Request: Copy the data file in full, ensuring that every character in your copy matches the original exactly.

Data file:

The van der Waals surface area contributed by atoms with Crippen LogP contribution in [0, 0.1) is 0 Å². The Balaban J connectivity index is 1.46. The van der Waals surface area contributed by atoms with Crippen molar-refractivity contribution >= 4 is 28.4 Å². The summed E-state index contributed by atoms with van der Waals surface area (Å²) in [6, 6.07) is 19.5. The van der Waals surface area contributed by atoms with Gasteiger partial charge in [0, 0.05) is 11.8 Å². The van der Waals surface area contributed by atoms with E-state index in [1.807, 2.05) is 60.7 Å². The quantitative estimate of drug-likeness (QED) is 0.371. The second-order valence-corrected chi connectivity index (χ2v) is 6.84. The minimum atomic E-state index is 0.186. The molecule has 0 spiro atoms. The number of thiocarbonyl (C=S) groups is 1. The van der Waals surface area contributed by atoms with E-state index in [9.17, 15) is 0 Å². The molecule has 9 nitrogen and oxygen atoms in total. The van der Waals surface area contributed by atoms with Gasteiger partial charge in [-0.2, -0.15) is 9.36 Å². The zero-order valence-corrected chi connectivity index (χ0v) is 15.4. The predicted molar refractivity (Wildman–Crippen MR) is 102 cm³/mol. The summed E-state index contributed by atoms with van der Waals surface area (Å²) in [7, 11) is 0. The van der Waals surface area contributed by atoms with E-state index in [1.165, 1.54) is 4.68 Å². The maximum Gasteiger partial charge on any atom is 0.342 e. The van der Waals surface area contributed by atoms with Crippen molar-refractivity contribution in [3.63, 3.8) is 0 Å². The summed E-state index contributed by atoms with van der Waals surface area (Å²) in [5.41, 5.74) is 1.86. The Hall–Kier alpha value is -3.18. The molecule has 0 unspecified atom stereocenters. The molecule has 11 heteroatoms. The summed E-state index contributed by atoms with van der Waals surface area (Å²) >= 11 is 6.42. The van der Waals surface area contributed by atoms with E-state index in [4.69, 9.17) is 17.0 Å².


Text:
The van der Waals surface area contributed by atoms with Crippen LogP contribution in [0, 0.1) is 0 Å². The Balaban J connectivity index is 1.46. The van der Waals surface area contributed by atoms with Crippen molar-refractivity contribution >= 4 is 28.4 Å². The summed E-state index contributed by atoms with van der Waals surface area (Å²) in [6, 6.07) is 19.5. The van der Waals surface area contributed by atoms with Gasteiger partial charge in [0, 0.05) is 11.8 Å². The van der Waals surface area contributed by atoms with E-state index in [1.807, 2.05) is 60.7 Å². The quantitative estimate of drug-likeness (QED) is 0.371. The second-order valence-corrected chi connectivity index (χ2v) is 6.84. The minimum atomic E-state index is 0.186. The molecule has 0 spiro atoms. The number of thiocarbonyl (C=S) groups is 1. The van der Waals surface area contributed by atoms with E-state index in [9.17, 15) is 0 Å². The molecule has 9 nitrogen and oxygen atoms in total. The van der Waals surface area contributed by atoms with Gasteiger partial charge in [-0.2, -0.15) is 9.36 Å². The zero-order valence-corrected chi connectivity index (χ0v) is 15.4. The predicted molar refractivity (Wildman–Crippen MR) is 102 cm³/mol. The summed E-state index contributed by atoms with van der Waals surface area (Å²) in [7, 11) is 0. The van der Waals surface area contributed by atoms with E-state index in [1.165, 1.54) is 4.68 Å². The maximum Gasteiger partial charge on any atom is 0.342 e. The van der Waals surface area contributed by atoms with Crippen molar-refractivity contribution in [3.63, 3.8) is 0 Å². The summed E-state index contributed by atoms with van der Waals surface area (Å²) in [5.41, 5.74) is 1.86. The Hall–Kier alpha value is -3.18. The molecule has 0 unspecified atom stereocenters. The molecule has 11 heteroatoms. The summed E-state index contributed by atoms with van der Waals surface area (Å²) >= 11 is 6.42. The van der Waals surface area contributed by atoms with E-state index in [4.69, 9.17) is 17.0 Å².